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Faith Gardner

Get Lost

Homeless Dude living in the alley across the street has found a creative way to keep warm. It involves a blowdryer and an industrial outlet near the dumpster. Dude spends half his day blowdrying himself. His dirt-gray tennis shoes with the toes sticking out, his shredded MC Hammer pants revealing a scabby pair of knees, his torn Hawaii sweatshirt with what I hope are ketchup stains all over the front. Being the friendless clinically depressed loser I am, I spend most of my free time watching him from my breakfast table three stories up.

“Dude,” I tell him on my walk to the bus stop Monday morning. “You’re seriously going to kill yourself if you don’t stop it with the blowdryer.”

“Why’d I kill misself?” he asks with a gap-toothed grin as he blowdries his armpits. The alley stinks like singed clothes and ancient sweat and the garbage bins he calls Home.

“Because it’s October, and the rain starts soon—” “Gotta cigarette?”

“No.” A lie.

“Gotta quarter?”

“No.” Another lie. I clutch my messenger bag tighter.

“I ain’t gonna kill misself.” He points the blowdryer at me, hot and nasty.

“Stop,” I say, pulling back my hair, which is everywhere.

“Warm, ain’t it?”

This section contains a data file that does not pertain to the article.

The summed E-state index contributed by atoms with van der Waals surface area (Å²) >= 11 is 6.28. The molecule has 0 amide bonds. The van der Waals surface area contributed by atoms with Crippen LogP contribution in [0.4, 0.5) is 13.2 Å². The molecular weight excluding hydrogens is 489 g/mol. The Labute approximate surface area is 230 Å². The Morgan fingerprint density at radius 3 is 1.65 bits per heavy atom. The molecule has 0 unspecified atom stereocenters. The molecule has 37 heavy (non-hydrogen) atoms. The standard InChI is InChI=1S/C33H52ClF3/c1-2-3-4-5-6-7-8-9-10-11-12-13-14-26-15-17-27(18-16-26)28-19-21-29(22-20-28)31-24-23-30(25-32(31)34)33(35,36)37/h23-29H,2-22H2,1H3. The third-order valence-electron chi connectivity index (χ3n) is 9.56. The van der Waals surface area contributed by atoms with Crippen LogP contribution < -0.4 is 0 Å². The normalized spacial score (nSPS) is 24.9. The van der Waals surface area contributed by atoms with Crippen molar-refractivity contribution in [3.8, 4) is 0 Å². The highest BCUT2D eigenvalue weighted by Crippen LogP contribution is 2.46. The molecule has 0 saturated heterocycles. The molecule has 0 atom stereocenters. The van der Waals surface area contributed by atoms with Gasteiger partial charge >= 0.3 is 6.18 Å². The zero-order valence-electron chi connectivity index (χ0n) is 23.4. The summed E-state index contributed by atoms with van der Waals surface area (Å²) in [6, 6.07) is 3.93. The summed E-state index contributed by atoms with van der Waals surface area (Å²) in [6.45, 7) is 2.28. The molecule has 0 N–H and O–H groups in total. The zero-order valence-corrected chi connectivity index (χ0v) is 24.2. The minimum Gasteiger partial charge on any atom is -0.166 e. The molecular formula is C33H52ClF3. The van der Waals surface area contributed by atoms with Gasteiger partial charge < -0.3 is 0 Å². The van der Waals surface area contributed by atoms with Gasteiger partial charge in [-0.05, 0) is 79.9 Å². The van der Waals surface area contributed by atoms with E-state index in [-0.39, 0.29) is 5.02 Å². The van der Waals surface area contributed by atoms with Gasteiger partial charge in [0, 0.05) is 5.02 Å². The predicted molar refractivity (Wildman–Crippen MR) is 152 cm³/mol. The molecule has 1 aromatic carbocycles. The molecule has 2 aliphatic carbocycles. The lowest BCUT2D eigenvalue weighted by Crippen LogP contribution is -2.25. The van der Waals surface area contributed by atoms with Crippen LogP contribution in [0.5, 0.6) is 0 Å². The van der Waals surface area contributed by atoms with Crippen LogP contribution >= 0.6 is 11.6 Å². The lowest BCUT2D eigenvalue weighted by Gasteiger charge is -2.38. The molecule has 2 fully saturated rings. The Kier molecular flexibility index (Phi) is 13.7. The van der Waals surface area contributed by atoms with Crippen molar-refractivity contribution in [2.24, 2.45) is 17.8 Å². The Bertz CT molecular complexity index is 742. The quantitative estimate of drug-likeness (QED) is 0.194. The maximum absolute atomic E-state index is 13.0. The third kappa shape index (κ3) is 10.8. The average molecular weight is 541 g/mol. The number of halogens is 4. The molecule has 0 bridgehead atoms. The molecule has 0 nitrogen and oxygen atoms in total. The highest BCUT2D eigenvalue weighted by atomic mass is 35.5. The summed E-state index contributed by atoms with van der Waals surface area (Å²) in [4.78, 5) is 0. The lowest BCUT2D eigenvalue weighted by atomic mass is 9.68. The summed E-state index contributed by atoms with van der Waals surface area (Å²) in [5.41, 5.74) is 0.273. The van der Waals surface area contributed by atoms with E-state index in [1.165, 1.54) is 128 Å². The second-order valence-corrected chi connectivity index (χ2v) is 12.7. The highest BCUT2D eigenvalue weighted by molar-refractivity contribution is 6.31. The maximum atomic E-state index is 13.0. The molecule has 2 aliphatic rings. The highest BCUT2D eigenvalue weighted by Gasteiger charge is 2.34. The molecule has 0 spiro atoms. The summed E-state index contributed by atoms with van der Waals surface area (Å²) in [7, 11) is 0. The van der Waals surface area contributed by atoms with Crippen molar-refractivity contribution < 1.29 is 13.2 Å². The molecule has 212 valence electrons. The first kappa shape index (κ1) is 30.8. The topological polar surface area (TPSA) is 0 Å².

“Smells like burning.”

“I ain’t gonna kill misself,” he shouts louder. I hear someone from my building slam a window shut. “Wanna know why?”

“I need to get to work,” I tell him. I turn and walk up the street and regret the conversation.

“Cause I’m invincible!” he screams after me. “I’ll be invincible ’til I die!”

“Sure thing, Dude,” I say under my breath.

 

I can barely make rent lately. I’m a professional dogwalker. It was kind of my life dream to start this quote unquote business. My best friend Candy wants to sing the blues and I want to exercise pooches. We all have our calling, my father would say. He works for God. White collar. Black suit. He sends his regards in the form of a card once a month, cards with comic dogs on them. I miss him like hell.

I moved from Weed this past May with Candy, best friend since before my memory begins. We came to S.F. to pursue our dreams. There are a lot of nightclubs and restless canines in this city. But snap, I’m talking overnight, Candy fell in love with a man and eloped with the man and soon got impregnated by the man and left me alone in this crappy Tenderloin apartment where I can barely make rent. This was two months ago. I’ve been wandering around this stupid city with all these flashy signs and high rise apartments and hipster haircuts, wandering like a zombie with several dogs on several leashes. Confession: Candy left behind a pillow and I hug it to sleep at night. I never turn the light off, either.